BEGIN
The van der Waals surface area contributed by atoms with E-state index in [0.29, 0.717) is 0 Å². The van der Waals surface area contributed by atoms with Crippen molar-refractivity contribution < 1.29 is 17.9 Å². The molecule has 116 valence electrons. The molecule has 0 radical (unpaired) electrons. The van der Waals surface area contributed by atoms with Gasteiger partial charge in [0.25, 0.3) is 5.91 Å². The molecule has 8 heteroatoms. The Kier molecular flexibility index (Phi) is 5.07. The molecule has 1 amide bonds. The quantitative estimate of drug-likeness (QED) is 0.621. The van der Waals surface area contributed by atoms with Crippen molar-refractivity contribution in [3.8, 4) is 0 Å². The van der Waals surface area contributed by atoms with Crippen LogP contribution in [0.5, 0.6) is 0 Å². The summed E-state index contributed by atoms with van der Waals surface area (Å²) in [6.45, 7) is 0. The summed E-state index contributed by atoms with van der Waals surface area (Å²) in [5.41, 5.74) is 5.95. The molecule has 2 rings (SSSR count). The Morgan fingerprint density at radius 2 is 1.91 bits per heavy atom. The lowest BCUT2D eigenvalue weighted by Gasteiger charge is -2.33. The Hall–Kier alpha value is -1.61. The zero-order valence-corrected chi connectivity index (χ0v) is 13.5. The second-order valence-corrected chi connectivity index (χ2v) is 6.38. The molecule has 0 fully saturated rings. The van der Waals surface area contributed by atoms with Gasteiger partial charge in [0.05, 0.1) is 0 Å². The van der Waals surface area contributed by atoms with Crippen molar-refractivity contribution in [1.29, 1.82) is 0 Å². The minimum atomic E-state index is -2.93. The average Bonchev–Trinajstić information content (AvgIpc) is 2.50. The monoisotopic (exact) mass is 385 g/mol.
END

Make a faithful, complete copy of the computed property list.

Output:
The van der Waals surface area contributed by atoms with E-state index in [0.29, 0.717) is 0 Å². The van der Waals surface area contributed by atoms with Crippen molar-refractivity contribution < 1.29 is 17.9 Å². The molecule has 116 valence electrons. The molecule has 0 radical (unpaired) electrons. The van der Waals surface area contributed by atoms with Gasteiger partial charge in [0.25, 0.3) is 5.91 Å². The molecule has 8 heteroatoms. The Kier molecular flexibility index (Phi) is 5.07. The molecule has 1 amide bonds. The quantitative estimate of drug-likeness (QED) is 0.621. The van der Waals surface area contributed by atoms with Crippen molar-refractivity contribution in [3.8, 4) is 0 Å². The van der Waals surface area contributed by atoms with Crippen LogP contribution in [0.5, 0.6) is 0 Å². The summed E-state index contributed by atoms with van der Waals surface area (Å²) in [6.45, 7) is 0. The summed E-state index contributed by atoms with van der Waals surface area (Å²) in [5.41, 5.74) is 5.95. The molecule has 2 rings (SSSR count). The Morgan fingerprint density at radius 2 is 1.91 bits per heavy atom. The lowest BCUT2D eigenvalue weighted by Gasteiger charge is -2.33. The Hall–Kier alpha value is -1.61. The zero-order valence-corrected chi connectivity index (χ0v) is 13.5. The second-order valence-corrected chi connectivity index (χ2v) is 6.38. The molecule has 0 fully saturated rings. The van der Waals surface area contributed by atoms with Gasteiger partial charge in [0.05, 0.1) is 0 Å². The van der Waals surface area contributed by atoms with Crippen molar-refractivity contribution in [1.29, 1.82) is 0 Å². The minimum atomic E-state index is -2.93. The average Bonchev–Trinajstić information content (AvgIpc) is 2.50. The monoisotopic (exact) mass is 385 g/mol.